“He could feel the presence of his prey all along his skin, scent it in the air, sense it in every nerve. His admirers said he could tell when the time was ripe for the hunt simply by glancing at the sky.”

That resolves the ‘how are his senses subtle’ question. Down to three loops.

“His enemies said it was not surprising that he could sense such things, for he himself had been dragon-spawned.”

We are told that the prince’s senses are special because he’s part dragon. That resolves the loop of “what makes his senses special”, even as the reference to his enemies – who are they? – opens up a new one, keeping us at three.

The second paragraph opens with: “In truth, he seemed a human version of the dragon he hunted today.”

So he’s hunting a dragon. In the space of just one paragraph and one sentence, Rawn opened at least six loops while closing four of them, thus keeping the reader interested. We still don’t know how the hunt will go, so we want to keep reading…

Different kinds of language proficiency

It’s funny how forms asking for your language proficiency use “native language” to mean “best possible proficiency”.

My native languages are Finnish and Swedish, but I’m out of practice with Swedish so my English vocabulary is way better than my Swedish. Though interestingly, speaking either Finnish and Swedish with someone give me a sense of emotional connection that’s lacking if I use English.

I feel I know English words better than Swedish, but Swedish words have a sense of subtle emotional nuance that’s missing from the English ones. So there’s a dimension on which my Swedish does feel better than my English, but it doesn’t seem to translate directly to fluency in the traditional sense.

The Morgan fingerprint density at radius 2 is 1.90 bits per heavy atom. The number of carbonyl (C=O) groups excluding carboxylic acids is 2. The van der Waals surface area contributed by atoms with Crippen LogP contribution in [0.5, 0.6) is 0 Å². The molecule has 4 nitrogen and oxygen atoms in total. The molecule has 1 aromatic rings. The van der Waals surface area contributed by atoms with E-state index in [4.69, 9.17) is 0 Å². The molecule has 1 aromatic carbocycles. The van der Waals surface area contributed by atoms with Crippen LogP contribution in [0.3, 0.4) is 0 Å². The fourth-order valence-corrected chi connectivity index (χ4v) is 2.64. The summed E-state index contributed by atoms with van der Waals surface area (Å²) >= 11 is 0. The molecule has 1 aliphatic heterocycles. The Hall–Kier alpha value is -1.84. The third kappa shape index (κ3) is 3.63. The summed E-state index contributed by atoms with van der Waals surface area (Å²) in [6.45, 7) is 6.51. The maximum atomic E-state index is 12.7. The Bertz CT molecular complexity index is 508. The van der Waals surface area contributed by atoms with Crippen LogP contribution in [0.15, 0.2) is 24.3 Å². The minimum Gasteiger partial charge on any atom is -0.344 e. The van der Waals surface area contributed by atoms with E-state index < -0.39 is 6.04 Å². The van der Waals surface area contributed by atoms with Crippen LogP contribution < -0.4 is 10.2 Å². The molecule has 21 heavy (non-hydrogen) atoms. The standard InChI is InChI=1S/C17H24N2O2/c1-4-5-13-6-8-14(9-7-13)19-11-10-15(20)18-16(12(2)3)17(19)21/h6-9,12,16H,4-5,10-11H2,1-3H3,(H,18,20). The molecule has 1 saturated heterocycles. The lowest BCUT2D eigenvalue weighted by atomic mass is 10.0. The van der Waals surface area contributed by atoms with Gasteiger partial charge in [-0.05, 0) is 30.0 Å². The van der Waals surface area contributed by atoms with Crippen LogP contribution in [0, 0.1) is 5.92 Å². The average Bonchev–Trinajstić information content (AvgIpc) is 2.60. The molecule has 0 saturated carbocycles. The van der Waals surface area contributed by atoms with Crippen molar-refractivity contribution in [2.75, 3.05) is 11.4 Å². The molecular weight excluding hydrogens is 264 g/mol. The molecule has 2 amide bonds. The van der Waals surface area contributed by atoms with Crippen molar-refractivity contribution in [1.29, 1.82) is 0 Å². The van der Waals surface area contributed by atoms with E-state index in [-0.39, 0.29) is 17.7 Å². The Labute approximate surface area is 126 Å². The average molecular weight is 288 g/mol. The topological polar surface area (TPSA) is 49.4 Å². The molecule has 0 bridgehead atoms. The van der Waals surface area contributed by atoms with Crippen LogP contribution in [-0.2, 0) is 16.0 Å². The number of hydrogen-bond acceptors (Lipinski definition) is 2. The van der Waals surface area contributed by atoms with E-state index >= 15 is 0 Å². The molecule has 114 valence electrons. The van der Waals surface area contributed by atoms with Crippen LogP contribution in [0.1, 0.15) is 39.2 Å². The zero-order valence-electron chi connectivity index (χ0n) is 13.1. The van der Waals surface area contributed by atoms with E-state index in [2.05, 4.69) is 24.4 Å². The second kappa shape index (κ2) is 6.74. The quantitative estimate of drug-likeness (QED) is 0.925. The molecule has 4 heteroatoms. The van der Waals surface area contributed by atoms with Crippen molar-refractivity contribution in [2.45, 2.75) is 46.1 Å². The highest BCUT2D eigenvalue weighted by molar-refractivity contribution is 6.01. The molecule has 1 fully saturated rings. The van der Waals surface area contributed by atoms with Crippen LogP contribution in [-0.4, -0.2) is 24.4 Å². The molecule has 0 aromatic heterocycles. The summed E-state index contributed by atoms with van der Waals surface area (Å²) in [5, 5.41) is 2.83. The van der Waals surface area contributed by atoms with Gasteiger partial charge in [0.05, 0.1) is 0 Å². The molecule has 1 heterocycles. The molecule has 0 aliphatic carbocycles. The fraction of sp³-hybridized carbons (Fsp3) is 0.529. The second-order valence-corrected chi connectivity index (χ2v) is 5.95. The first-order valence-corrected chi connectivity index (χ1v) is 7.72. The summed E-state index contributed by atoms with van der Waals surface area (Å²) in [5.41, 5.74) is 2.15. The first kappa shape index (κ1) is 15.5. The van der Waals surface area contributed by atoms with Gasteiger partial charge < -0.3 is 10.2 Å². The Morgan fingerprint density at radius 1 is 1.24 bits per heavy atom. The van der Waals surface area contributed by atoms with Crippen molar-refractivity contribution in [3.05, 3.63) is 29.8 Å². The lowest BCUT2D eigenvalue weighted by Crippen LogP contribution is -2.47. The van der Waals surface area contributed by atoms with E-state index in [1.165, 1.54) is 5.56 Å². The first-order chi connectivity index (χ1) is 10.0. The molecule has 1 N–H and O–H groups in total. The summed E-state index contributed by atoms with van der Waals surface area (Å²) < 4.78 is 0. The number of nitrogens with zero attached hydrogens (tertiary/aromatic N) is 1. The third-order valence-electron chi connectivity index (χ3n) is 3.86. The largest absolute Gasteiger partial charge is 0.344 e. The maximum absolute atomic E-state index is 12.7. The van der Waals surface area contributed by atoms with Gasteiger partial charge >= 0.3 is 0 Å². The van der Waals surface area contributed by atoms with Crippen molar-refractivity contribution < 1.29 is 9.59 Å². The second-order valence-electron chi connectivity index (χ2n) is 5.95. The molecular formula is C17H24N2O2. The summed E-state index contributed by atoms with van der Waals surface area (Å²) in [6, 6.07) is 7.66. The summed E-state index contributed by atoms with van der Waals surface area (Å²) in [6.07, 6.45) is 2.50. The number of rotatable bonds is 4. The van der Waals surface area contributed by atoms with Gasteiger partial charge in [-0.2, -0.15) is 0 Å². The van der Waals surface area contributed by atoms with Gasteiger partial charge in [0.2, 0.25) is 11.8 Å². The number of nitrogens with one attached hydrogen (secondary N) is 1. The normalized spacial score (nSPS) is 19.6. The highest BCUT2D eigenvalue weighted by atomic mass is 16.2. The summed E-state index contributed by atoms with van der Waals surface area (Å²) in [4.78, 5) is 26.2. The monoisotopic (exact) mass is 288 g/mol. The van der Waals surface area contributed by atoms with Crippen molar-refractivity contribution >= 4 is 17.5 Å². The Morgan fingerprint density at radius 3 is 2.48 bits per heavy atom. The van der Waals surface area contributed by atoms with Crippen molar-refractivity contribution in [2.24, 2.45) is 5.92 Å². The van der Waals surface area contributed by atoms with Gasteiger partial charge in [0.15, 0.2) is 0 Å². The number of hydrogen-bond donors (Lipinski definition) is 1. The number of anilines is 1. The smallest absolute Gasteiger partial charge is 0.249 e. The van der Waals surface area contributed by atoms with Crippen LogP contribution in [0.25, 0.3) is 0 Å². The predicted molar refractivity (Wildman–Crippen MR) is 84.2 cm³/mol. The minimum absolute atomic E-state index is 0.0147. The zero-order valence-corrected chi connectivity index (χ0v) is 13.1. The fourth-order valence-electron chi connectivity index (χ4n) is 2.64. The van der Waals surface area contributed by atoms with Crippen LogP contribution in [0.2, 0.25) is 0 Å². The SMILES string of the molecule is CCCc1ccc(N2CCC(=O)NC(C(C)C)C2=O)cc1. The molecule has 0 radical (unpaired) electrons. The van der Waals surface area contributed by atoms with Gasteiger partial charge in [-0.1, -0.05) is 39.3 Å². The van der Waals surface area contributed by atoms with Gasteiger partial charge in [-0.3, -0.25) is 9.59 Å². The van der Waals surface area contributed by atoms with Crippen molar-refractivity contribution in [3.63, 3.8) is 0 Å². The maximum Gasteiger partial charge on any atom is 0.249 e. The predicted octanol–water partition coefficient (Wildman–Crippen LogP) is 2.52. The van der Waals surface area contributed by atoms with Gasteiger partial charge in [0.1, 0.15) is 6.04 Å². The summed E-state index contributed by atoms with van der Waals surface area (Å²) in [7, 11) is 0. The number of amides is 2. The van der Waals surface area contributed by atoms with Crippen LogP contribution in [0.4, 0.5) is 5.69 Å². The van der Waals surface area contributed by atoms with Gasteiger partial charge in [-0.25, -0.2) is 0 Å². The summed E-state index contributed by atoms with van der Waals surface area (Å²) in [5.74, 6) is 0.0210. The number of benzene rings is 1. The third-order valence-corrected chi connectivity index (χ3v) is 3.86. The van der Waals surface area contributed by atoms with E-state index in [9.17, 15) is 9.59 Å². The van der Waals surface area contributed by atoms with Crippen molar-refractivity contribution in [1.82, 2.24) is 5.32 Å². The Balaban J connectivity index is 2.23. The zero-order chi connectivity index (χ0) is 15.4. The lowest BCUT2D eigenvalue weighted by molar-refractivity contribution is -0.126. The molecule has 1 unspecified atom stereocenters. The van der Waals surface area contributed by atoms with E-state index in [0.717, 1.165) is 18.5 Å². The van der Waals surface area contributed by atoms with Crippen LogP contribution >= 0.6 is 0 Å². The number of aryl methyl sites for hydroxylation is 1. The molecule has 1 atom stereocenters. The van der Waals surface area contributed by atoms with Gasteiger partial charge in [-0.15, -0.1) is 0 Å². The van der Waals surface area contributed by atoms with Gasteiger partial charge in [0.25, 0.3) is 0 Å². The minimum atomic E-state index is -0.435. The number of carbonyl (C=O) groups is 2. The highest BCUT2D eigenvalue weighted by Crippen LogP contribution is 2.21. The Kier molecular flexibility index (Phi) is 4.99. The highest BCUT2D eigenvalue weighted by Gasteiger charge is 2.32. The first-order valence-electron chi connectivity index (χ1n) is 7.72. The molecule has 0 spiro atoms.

Something like… the place in my mind that holds Swedish contains less stuff, but also feels like less effort to access.

Mark Lippmann once described “the felt meaning” as “the place your mind goes to when looking for words”. My Swedish place feels closer to where I am, and easier to go to, than my English place – even if the Swedish place is smaller and has more cobwebs around things, and once there, I may need to rummage around to find where the heck I put that one word again.

That sense of closeness also translates to increased emotional closeness when talking with someone in Swedish. Both Finnish- and Swedish-speakers feel like “my people” in some sense. With English, it always feels like there’s some amount of a chasm between us. We can communicate, and we can definitely connect in quite a few ways, but it’s always shouting over a chasm – even if its presence is sometimes easy to forget.

Bedtime reminiscences

Things that I imagine would be cool to do with my kids (if I manage to have some): taking bedtime as a moment to reminisce about the day together.